Secondly, there is the mismatch between rising inflation and falling unemployment. “While there is much to cheer about the resilience of the consumer on the back of continuing tight labor markets, a cyclical low in unemployment rates as we observe today, with US unemployment at 3.4%, is a contrarian signal for future economic activity,” Van der Welle says.
“Whenever the US unemployment rate drops below 5% and inflation edges above 4%, a recession ensues in the subsequent two years 100% of the time. Such a strong base rate leaves little room for complacency about the risks facing the US medium-term growth outlook.”
“This view can be further substantiated by looking at the steep drop in housing market sentiment, which serves as a leading indicator for US unemployment. As the decision to buy a house is strongly determined by perceived future job security, the deterioration in buyer sentiment signals that a significant turn in the labor market might be ahead.”
Highly unstable equilibrium
The third reason for a peak Goldilocks scenario is the recent episode of stronger-than-expected disinflation in conjunction with positive macro surprises. “This represents a highly unstable equilibrium,” Van der Welle says.
“While the disinflation process itself might not be at risk, the pace of disinflation could slow – inflation surprise indices edged higher already last month – and take some shine off the Goldilocks appeal.”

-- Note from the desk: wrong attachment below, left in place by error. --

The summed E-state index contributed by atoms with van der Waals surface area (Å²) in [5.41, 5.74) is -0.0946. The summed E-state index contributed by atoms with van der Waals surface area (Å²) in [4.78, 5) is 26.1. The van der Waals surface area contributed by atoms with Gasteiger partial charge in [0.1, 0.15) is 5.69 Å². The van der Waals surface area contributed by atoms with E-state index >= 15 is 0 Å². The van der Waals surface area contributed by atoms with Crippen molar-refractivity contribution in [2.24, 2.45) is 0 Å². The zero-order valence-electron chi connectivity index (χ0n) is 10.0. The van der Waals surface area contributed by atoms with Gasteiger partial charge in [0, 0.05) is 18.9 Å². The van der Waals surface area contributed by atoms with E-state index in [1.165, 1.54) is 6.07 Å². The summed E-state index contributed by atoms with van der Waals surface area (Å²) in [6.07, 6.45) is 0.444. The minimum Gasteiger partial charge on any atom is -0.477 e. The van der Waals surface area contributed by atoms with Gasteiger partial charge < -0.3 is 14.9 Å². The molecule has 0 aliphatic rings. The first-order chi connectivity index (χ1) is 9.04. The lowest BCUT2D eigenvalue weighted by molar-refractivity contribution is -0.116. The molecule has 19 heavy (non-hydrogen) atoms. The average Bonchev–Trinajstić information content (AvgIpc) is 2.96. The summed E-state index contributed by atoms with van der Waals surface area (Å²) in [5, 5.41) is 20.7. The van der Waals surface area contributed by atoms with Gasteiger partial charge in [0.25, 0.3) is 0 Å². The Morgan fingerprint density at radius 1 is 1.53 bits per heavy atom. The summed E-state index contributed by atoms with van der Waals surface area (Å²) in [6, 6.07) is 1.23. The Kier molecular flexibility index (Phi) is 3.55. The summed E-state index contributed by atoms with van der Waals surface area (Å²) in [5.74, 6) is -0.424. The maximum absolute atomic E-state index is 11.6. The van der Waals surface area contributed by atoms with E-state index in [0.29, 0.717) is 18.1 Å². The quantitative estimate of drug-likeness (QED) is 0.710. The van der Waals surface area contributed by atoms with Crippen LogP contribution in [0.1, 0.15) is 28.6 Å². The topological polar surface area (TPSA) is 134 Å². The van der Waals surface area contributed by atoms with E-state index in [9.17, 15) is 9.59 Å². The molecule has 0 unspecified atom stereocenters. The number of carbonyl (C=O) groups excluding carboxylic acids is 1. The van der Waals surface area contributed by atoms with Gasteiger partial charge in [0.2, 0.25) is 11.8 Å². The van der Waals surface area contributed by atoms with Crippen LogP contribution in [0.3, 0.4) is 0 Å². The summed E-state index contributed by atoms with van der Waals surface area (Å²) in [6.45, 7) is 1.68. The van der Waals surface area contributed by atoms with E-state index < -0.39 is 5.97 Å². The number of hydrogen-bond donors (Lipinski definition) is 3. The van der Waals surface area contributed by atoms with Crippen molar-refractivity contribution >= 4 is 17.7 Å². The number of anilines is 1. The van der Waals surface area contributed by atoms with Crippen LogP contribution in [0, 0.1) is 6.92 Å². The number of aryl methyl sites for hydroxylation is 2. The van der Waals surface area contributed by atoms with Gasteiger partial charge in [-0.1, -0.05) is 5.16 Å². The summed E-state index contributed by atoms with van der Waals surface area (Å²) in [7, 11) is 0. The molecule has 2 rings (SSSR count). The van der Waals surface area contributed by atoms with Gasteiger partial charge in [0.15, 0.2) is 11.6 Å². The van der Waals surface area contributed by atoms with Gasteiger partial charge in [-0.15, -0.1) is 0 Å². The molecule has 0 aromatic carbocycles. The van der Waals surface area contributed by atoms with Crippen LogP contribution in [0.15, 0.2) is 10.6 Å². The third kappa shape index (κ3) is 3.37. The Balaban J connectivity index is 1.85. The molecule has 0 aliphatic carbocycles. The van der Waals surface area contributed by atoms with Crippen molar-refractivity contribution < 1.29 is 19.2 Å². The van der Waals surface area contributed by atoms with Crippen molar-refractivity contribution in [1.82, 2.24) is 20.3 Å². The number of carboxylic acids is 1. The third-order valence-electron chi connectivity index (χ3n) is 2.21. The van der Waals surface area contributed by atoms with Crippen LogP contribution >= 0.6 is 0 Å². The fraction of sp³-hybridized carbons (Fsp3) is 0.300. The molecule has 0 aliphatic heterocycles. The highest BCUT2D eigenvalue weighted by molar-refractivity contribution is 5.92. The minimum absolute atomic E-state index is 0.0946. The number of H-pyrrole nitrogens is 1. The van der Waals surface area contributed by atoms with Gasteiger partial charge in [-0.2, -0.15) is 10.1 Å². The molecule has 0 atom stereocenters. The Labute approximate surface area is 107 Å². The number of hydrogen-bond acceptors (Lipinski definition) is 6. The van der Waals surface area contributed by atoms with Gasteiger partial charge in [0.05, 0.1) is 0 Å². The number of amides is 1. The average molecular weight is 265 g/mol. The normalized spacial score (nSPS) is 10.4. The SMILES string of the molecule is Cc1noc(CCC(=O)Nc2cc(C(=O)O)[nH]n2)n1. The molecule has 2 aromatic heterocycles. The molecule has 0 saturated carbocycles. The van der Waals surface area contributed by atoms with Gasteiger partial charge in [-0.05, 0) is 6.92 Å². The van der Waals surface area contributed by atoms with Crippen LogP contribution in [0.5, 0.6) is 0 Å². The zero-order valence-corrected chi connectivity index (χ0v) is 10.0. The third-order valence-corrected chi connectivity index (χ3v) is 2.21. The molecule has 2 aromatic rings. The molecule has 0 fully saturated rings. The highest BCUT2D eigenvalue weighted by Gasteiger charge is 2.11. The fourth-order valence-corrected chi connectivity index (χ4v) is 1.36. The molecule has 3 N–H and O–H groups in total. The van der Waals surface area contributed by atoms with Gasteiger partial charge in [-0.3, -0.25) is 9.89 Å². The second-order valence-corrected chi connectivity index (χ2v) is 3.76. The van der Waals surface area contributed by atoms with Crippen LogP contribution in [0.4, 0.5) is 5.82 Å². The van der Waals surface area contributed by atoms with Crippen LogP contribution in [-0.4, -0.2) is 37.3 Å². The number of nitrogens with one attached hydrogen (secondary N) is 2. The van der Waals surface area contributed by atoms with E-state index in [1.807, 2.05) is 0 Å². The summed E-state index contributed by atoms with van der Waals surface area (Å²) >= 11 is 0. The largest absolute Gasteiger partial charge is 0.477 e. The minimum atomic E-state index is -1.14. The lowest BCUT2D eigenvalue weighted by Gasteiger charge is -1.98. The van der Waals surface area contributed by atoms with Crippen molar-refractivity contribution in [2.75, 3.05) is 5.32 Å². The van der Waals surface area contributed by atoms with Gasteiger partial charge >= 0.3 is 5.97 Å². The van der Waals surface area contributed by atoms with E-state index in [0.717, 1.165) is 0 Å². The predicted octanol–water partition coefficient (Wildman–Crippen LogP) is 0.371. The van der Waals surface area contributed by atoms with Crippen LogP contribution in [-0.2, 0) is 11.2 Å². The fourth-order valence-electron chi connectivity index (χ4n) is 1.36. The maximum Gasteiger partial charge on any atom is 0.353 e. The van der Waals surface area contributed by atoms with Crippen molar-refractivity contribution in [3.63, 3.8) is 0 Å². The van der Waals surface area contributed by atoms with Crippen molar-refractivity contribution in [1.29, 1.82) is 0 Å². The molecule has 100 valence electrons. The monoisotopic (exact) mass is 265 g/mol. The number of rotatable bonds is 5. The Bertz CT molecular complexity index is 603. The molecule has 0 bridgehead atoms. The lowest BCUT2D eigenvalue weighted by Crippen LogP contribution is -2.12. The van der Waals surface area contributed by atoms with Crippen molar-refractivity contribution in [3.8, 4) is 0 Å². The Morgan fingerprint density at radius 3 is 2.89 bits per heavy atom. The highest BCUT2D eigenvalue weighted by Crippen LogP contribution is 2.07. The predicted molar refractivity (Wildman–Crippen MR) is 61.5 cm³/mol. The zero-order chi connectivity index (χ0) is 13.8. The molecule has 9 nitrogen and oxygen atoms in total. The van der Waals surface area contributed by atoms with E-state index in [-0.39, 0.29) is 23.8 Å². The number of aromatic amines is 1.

“Economic momentum has improved in advanced economies, with the global PMI above 50 again (signaling economic expansion) for the first time in six months. While commodity prices have declined by 3.3% in the year to date, a continued recovery in manufacturing activity led by Asia could slow the pace of headline disinflation.”
Inflation is still up
Meanwhile, the much-feared core PCE inflation has increased in recent months, and the data shows that almost half of its rise is still related to the supply side of the economy.
“Although supply chain problems have notably eased, another strong positive supply side shock through investments would be needed to remove sticky inflation elements from several economic sectors,” Van der Welle says.
“All in all, inflation might prove to be stickier until a recession enters the scene, as this phase of the business cycle typically triggers strong disinflation. In the meantime, central banks could feel they have to do more to bring down aggregate demand, which implies a larger drag on the economy and financial markets further down the road.”